DP is an uncommon primary psychiatric disorder characterized by the presence of an unshakable belief of being infested by pathogens, usually associated with congruent tactile hallucination leading to induced skin lesions. Tactile hallucinations of variable presentations may be secondary to some neurological and medical conditions such as neurosyphilis, encephalitis, senile dementia, cerebrovascular disease, particularly stroke involving the right temporoparietal cortex, encephalopathy caused by uremia, hepatic failure, severe vitamin B12 deficiency, and coronary bypass surgery [8]. The sensation of small animals crawling over or under the skin and sometimes internal organs, so-called formication, may occur without concomitant delusion as a manifestation of acute withdrawal symptoms in alcohol dependence delirium tremens and some illicit drug consumption, specifically cocaine, cocaine bugs [7]. The unaccompanied presentation of formication, occasionally called invisible bugs, runs a chronic course and is consolidated into delusion as the primary pathology. Additional facultative psychotic and non-psychotic such as visual illusions and hallucinations may be present [9]. DP is also present in mood disorders or schizophrenia, especially in young patients as an early manifestation of a major psychotic disorder. Many authors prefer the term delusion of infestation (DI). Both terms, however, are synonymous. The management of DP, primary types in particular, is challenging for the treating dermatologist because of the patient’s negative attitudes toward psychiatric consultation, leading to an inadequate treatment strategy and a poor outcome. DP becomes intractable with or without treatment and becomes fortified against further measures. Some authors categorized DP and DI within the delusions of hypochondriasis or paranoid hypochondriasis based on the somatic description, yet such terminology has not been employed in dermatologic and psychiatric practice [1,9]. The ambiguous nosology was clarified and agreed upon by the ICD-10 and DSM-IV classification manuals, declaring that DP and DI are considered a monosymptomatic delusion [4,9]. A multidisciplinary approach between dermatologists, psychiatrists, laboratory workers, and infectious medicine specialists to oversee the related medical aspects of DP is needed. Building efficient rapport with patients with DP is an important step in psychiatric and psychosomatic therapy to improve the outcome. To diagnose DP with certainty, actual skin diseases such as scabies and body lice should be excluded first by history taking, physical examination, and relevant investigations. The triad of skin lesions, the unshakable belief of being infested, and the classic “specimen” should be watched carefully in the absence of any kind of cognitive impairment. Most patients with DP bring different samples of bits of dried skin, textile fibers, hair, scabs, specks, dried blood, and occasionally living ants or flies as evidence for their alleged parasites; these should be submitted for microbiological laboratory examination. This has been referred to as the matchbox sign or the specimen sign; such specimens indicate the classical presentation, but its absence does not exclude the diagnosis of DP [10]. With persistent cleansing and disinfecting, patients with DP induce further damages to their existing skin lesions, leading to serious dermatological complications. Moreover, they may destroy clothing and furniture or even change their residency once the delusion extends to their surroundings. DP is most often seen in middle-aged females (with an age ranging from 45 to 55 years), with a female-to-male ratio falling between 2:1 and 3:1 in those aged over 50 and a ratio of 1:1 in those aged under 50. It has an insidious onset and runs a chronic course of continuous symptoms or in-between periods of remissions. Most often, there is a time delay before the patient’s first presentation to the dermatologist but not to a psychiatrist. The patient’s reluctance to psychiatric referral is the leading cause of inadequate treatment or, sometimes, quitting the treatment procedure altogether. Such behavior is predicted by healthcare workers worldwide and may predispose them to significant dermatological and psychiatric consequences [8,9]. Dermatologists are entitled to establish liaisons with psychiatrists, preferably in the form of a multidisciplinary clinic. If psychiatric services are unavailable, dermatologists should be familiar with the relevant psychopharmacology, keeping in mind the importance of empathetic patient rapport and skilled communication [8,9]. Systematic studies on DP and DI are scarce and lack either dermatological or psychiatric details and laboratory analysis of the alleged pathogens. The dearth of large-scale field research and epidemiological studies created a data gap about its prevalence and morbidity, as in case reports, small case series, or review articles. In Iraq, no elaborate study on DP is available apart from one study by Sharquie et al. [11] a study on a patient’s psycho-cutaneous referral to a psychiatry clinic [12].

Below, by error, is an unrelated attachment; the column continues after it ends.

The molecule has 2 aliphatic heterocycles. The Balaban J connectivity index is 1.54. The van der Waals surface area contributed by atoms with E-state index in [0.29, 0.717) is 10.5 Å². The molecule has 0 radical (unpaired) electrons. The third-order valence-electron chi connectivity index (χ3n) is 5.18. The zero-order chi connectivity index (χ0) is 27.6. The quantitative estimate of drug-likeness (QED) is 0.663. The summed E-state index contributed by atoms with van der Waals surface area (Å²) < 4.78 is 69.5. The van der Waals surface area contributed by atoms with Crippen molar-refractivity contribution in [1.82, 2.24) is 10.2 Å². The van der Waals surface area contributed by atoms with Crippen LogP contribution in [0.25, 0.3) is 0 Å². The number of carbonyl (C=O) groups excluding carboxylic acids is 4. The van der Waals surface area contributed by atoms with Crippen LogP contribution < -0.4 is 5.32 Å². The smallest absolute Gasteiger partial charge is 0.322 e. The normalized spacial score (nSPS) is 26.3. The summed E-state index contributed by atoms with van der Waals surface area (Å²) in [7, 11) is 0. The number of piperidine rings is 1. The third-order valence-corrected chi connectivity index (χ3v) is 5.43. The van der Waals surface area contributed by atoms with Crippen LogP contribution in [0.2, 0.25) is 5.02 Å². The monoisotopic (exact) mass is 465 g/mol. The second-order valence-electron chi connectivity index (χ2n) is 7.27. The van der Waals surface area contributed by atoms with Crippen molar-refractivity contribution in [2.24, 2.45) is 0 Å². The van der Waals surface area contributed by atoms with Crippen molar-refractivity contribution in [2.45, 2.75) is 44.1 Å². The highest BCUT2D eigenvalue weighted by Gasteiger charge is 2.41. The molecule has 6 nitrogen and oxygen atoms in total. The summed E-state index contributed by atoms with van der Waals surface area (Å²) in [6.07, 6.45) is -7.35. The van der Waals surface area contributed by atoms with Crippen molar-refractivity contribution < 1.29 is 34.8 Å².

MATERIALS AND METHODS